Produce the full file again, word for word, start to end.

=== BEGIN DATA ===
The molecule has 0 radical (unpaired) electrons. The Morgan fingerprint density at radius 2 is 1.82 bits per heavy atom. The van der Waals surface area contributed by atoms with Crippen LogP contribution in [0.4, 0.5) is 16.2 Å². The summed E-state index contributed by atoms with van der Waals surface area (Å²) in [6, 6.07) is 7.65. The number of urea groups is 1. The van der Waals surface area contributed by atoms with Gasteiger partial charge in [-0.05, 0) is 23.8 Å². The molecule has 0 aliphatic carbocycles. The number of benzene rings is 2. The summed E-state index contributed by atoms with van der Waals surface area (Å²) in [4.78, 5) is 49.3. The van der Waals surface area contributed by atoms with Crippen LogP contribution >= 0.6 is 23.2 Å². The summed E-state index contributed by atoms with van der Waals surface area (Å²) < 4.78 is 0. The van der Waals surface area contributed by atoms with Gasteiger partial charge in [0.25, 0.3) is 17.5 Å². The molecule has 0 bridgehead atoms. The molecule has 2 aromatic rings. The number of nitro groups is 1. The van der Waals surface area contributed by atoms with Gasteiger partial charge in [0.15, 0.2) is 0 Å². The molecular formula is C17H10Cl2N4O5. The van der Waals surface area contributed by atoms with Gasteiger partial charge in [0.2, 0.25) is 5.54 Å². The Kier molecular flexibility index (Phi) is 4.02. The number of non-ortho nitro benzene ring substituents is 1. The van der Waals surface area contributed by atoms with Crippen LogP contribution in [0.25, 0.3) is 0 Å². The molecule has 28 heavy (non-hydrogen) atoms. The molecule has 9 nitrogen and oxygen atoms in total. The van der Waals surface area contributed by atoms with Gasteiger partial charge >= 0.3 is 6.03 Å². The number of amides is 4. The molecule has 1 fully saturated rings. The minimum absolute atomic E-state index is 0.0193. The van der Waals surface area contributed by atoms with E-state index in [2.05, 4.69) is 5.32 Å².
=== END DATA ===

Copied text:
The molecule has 0 radical (unpaired) electrons. The Morgan fingerprint density at radius 2 is 1.82 bits per heavy atom. The van der Waals surface area contributed by atoms with Crippen LogP contribution in [0.4, 0.5) is 16.2 Å². The summed E-state index contributed by atoms with van der Waals surface area (Å²) in [6, 6.07) is 7.65. The number of urea groups is 1. The van der Waals surface area contributed by atoms with Gasteiger partial charge in [-0.05, 0) is 23.8 Å². The molecule has 0 aliphatic carbocycles. The number of benzene rings is 2. The summed E-state index contributed by atoms with van der Waals surface area (Å²) in [4.78, 5) is 49.3. The van der Waals surface area contributed by atoms with Crippen LogP contribution >= 0.6 is 23.2 Å². The summed E-state index contributed by atoms with van der Waals surface area (Å²) < 4.78 is 0. The van der Waals surface area contributed by atoms with Gasteiger partial charge in [0.25, 0.3) is 17.5 Å². The molecule has 0 bridgehead atoms. The molecule has 2 aromatic rings. The number of nitro groups is 1. The van der Waals surface area contributed by atoms with Gasteiger partial charge in [0.15, 0.2) is 0 Å². The molecular formula is C17H10Cl2N4O5. The van der Waals surface area contributed by atoms with Gasteiger partial charge in [0.2, 0.25) is 5.54 Å². The Kier molecular flexibility index (Phi) is 4.02. The number of non-ortho nitro benzene ring substituents is 1. The van der Waals surface area contributed by atoms with Crippen LogP contribution in [0.25, 0.3) is 0 Å². The molecule has 28 heavy (non-hydrogen) atoms. The molecule has 9 nitrogen and oxygen atoms in total. The van der Waals surface area contributed by atoms with Gasteiger partial charge >= 0.3 is 6.03 Å². The number of amides is 4. The molecule has 1 fully saturated rings. The minimum absolute atomic E-state index is 0.0193. The van der Waals surface area contributed by atoms with E-state index in [2.05, 4.69) is 5.32 Å².